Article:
[LocalizedFileNames] malicious_file.exe=bening_file benign_file.exe=unimportant_file
As you may see, the malicious_file.exe is now displayed as benign_file.exe (at least in File Explorer), and the original benign_file.exe was seemingly re-named to unimportant_file.exe. If you’d like to try this out on your own system, you may download an archive containing the folder used in the example from https://untrustednetwork.net/files/ISC/2020/Desktop_ini.zip.
Since almost any string may be used for the “fake” file or folder name, there is quite a large potential for misuse of this behavior of File Explorer, as you can probably imagine.
Although a hypothetical attacker would have to have high enough privileges to write desktop.ini to any folder he would wish to use (and potentially to set the folder to be “read-only”), the fact that the behavior is the same on local drives as on remote shares makes the above-described technique viable for the post-exploitation phase of a red team engagement.
Two main scenarios for use of the vulnerability come to mind:
- A red teamer/malicious actor could create a folder named “abc” and place it on a file system in the same path, where a folder, which is inaccessible to him and into which other users write confidential information (e.g. a “Salaries” folder), is placed. The malicious actor could then set the folder “abc” with a “read-only” attribute and place in it a desktop.ini with the following contents:
This would result in two folders named “Salaries” seemingly existing in the same path and since File Explorer usually displays folders alphabetically, the fake “Salaries” folder would be displayed first (as it’s name really starts with “a”). A user could then easily make the mistake of saving a file into the fake “Salaries” folder instead of the legitimate one.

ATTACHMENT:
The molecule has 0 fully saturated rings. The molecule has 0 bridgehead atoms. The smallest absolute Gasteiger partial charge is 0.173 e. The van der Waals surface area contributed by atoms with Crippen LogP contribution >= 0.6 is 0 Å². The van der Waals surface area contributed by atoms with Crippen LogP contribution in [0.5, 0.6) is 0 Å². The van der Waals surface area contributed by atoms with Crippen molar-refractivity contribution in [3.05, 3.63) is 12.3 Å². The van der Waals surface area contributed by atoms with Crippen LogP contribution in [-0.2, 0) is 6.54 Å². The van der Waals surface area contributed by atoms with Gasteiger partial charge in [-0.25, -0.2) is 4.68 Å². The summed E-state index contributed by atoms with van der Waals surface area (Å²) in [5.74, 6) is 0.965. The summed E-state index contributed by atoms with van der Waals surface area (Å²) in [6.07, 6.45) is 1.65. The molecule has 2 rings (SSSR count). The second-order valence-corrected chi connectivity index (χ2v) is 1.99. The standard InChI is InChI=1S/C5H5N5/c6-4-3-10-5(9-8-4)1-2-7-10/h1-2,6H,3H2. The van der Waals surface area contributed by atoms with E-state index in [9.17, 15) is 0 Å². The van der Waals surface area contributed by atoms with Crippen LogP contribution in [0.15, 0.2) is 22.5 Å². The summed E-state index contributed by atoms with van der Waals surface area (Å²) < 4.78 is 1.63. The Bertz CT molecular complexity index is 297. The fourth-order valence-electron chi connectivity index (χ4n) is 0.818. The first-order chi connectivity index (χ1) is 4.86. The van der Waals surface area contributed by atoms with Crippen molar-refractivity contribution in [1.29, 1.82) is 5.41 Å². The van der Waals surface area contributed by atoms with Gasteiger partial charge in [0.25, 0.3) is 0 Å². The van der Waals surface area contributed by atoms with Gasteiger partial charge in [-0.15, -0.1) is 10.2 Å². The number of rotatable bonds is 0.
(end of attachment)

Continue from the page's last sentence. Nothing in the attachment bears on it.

- A red teamer/malicious actor could substitute one file for another and cause a legitimate user to open/modify/execute/delete the wrong one. An example might be substituting one executable (malicious) for another (benign), as was shown in one of the previous examples.
It should be noted that none of the above-mentioned activities would result in any detectable events in terms of re-naming of the files or folders themselves, given that no “re-naming” actually takes place. On the other hand, since new desktop.ini files are only seldom created, especially on network files shares, one potential detection mechanism for attempted use of these techniques could be to simply monitor any newly created files named desktop.ini on any sensitive file system.
I should add that I tested the behavior only on Windows 10 and Windows 7, but I wouldn’t be surprised if other Windows OSs behaved in the same manner.
As you may see, desktop.ini files may really be used for much more than just changing a folder icon. And although the techniques described above are mainly useful for (if anything) red teaming, either when interacting with a shared-computer environment or with network file shares, it is definitely good to be aware of them, whether one leans more toward the blue or red side of the infosec spectrum.